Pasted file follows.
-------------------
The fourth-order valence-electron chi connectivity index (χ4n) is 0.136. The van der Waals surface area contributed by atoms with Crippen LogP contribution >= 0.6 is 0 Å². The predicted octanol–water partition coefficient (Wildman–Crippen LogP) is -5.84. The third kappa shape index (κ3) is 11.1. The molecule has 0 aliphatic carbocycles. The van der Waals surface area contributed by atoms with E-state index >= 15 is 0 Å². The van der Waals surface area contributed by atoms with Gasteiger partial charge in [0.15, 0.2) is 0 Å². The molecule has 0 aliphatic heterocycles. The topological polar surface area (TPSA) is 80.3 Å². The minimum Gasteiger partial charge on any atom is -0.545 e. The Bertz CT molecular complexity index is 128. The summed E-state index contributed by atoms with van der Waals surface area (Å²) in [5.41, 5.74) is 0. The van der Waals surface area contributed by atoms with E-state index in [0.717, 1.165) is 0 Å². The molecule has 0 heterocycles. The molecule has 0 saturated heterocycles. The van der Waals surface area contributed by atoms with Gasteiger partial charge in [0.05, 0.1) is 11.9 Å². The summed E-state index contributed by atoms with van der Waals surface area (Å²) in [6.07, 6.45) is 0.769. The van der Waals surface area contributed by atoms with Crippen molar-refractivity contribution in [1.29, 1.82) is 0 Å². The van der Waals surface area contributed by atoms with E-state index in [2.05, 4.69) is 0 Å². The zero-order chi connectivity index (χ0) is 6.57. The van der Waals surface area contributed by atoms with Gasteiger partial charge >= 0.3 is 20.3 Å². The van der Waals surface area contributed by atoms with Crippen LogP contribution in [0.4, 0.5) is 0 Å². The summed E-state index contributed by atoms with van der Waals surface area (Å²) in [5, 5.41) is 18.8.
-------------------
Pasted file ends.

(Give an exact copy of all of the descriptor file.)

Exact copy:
The fourth-order valence-electron chi connectivity index (χ4n) is 0.136. The van der Waals surface area contributed by atoms with Crippen LogP contribution >= 0.6 is 0 Å². The predicted octanol–water partition coefficient (Wildman–Crippen LogP) is -5.84. The third kappa shape index (κ3) is 11.1. The molecule has 0 aliphatic carbocycles. The van der Waals surface area contributed by atoms with E-state index >= 15 is 0 Å². The van der Waals surface area contributed by atoms with Gasteiger partial charge in [0.15, 0.2) is 0 Å². The molecule has 0 aliphatic heterocycles. The topological polar surface area (TPSA) is 80.3 Å². The minimum Gasteiger partial charge on any atom is -0.545 e. The Bertz CT molecular complexity index is 128. The summed E-state index contributed by atoms with van der Waals surface area (Å²) in [5.41, 5.74) is 0. The van der Waals surface area contributed by atoms with E-state index in [0.717, 1.165) is 0 Å². The molecule has 0 heterocycles. The molecule has 0 saturated heterocycles. The van der Waals surface area contributed by atoms with Gasteiger partial charge in [0.05, 0.1) is 11.9 Å². The summed E-state index contributed by atoms with van der Waals surface area (Å²) in [6.07, 6.45) is 0.769. The van der Waals surface area contributed by atoms with Crippen molar-refractivity contribution in [1.29, 1.82) is 0 Å². The van der Waals surface area contributed by atoms with E-state index in [2.05, 4.69) is 0 Å². The zero-order chi connectivity index (χ0) is 6.57. The van der Waals surface area contributed by atoms with Gasteiger partial charge >= 0.3 is 20.3 Å². The van der Waals surface area contributed by atoms with Crippen LogP contribution in [0.4, 0.5) is 0 Å². The summed E-state index contributed by atoms with van der Waals surface area (Å²) in [5, 5.41) is 18.8.